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Can applied physicists be CFD analysts

  1. Nov 23, 2014 #1
    I am about to graduate with an aerospace engineering degree. I am planning to go into grad school for Applied physics(probably plasma physics), which I find very interesting. But the main reason I joined the aerospace degree was because I was interested in CFD. But since I could't land any internships nor jobs(international student so companies don't hire even with good GPA and research) I have to plan to go to grad school but I didn't find any point in doing aerospace again( ya it specializes you into a particular area but I can specialize into any sector pursuing another major, like harvard has applied physics which researches on fluid mechanics) . So here is my question will I still be able to become CFD analyst after I become a applied physicist?

    Any answer will be helpful!
     
  2. jcsd
  3. Nov 23, 2014 #2

    Vanadium 50

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    If you study CFD in grad school you will be in much better shape than if you don't.
     
  4. Nov 24, 2014 #3
    Short answer: yes. We have several applied) physicists working here in CFD.

    A software package is just a tool and software is not hard to learn. It is much more important to learn what you want to model: you need to understand the physics of the system to know which parameters you can tweak. A programmer may know that you can tweak something, but doesn't necessarily realize whether or not it makes any sense in the physical world.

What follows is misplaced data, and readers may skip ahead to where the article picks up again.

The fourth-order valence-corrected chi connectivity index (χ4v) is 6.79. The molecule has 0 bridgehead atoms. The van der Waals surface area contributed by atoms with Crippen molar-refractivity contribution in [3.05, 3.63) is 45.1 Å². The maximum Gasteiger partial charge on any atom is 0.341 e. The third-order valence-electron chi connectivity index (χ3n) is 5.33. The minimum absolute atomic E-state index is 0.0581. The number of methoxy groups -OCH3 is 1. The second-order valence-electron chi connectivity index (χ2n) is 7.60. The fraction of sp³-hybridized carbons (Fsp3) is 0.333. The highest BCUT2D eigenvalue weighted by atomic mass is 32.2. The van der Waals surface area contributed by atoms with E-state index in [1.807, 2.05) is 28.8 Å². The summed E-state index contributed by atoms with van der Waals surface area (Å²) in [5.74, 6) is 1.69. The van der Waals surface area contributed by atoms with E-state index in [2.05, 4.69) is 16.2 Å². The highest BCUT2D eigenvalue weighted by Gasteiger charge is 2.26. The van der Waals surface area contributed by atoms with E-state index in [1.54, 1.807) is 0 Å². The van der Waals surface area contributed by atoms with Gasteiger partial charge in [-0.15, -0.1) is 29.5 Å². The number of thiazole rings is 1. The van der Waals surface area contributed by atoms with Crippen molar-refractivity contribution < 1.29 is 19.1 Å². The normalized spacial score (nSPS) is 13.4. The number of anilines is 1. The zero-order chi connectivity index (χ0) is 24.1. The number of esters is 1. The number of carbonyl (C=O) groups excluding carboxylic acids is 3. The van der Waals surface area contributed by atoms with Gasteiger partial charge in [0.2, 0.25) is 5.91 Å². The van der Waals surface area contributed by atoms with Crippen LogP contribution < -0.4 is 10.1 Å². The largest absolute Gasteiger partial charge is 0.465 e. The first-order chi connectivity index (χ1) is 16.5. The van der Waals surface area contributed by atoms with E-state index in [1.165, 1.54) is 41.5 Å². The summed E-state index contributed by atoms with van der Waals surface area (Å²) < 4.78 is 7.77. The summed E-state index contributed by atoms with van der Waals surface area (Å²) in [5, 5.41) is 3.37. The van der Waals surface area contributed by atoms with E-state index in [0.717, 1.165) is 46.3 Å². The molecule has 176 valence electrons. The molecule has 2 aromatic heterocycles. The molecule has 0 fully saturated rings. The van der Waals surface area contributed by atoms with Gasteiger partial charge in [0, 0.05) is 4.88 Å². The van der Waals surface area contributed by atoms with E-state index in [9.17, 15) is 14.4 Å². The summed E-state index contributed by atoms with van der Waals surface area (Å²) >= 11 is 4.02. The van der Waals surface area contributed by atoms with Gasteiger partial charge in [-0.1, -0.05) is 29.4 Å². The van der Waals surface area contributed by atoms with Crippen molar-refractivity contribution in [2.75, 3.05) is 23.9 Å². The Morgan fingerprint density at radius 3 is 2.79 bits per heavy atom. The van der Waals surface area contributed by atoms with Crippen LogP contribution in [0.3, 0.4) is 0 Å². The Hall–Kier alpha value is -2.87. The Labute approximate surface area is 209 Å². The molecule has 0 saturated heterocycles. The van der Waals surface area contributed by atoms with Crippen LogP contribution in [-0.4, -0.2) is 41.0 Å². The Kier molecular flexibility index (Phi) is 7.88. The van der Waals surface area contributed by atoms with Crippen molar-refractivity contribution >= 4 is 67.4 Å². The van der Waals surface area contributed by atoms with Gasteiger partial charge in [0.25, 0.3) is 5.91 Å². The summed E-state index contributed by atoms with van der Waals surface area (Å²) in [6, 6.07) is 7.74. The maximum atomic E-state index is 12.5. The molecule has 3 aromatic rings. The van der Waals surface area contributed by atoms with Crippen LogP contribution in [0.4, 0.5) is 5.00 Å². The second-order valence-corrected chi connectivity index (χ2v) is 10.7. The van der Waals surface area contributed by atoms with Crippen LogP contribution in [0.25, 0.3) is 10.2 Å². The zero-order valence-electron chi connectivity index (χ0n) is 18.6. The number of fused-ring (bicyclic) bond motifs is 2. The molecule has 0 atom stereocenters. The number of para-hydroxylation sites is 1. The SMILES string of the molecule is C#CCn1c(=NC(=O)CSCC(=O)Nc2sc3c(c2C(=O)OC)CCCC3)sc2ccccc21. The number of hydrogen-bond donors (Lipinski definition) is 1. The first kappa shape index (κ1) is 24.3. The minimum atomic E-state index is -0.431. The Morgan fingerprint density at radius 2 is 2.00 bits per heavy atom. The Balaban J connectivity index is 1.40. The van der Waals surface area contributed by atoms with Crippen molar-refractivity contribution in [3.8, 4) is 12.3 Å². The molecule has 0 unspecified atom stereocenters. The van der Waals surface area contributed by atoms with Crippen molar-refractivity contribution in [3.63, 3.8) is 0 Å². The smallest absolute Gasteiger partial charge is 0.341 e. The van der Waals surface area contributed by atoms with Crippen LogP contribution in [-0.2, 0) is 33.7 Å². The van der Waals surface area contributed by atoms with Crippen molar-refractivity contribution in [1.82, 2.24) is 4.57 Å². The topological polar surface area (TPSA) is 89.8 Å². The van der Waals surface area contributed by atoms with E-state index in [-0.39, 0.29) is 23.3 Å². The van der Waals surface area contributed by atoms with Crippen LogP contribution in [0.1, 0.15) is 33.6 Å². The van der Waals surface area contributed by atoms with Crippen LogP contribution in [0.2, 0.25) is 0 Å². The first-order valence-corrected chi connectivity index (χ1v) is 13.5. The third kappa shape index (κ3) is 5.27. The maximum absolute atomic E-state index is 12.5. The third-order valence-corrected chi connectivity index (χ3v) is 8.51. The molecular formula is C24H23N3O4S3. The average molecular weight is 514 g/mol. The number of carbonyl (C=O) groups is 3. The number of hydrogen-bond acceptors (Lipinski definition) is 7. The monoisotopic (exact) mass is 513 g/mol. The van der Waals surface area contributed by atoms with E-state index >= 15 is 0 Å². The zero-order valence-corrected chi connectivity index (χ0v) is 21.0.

Aside from that, educations in any exact science field are more about learning a way of thinking than about factual knowledge (at least, up to and including M.Sc, PhD is a different matter).

    Basically, if you are trained more broadly you can always specialize on the job. The other way around is much, much harder.
     
  5. Nov 24, 2014 #4
    I am thinking about studying CFD but there are not any university that specifically focus on CFD in US(or I haven't heard of any). I think specializing in fluid sciences in Aerospace engineering is another way but for me its worthless cause I won't be able to work in defense sector( visa status problems). I think I will be doing my grad school in applied physics focusing my research on cfd analysis. Thank you!
     
  6. Nov 25, 2014 #5
    I am planning to do my phd. I think I will try for applied physics focusing my research on fluid science and plasma physics. That might help me to get into a CFD specific career. Thank you!
     
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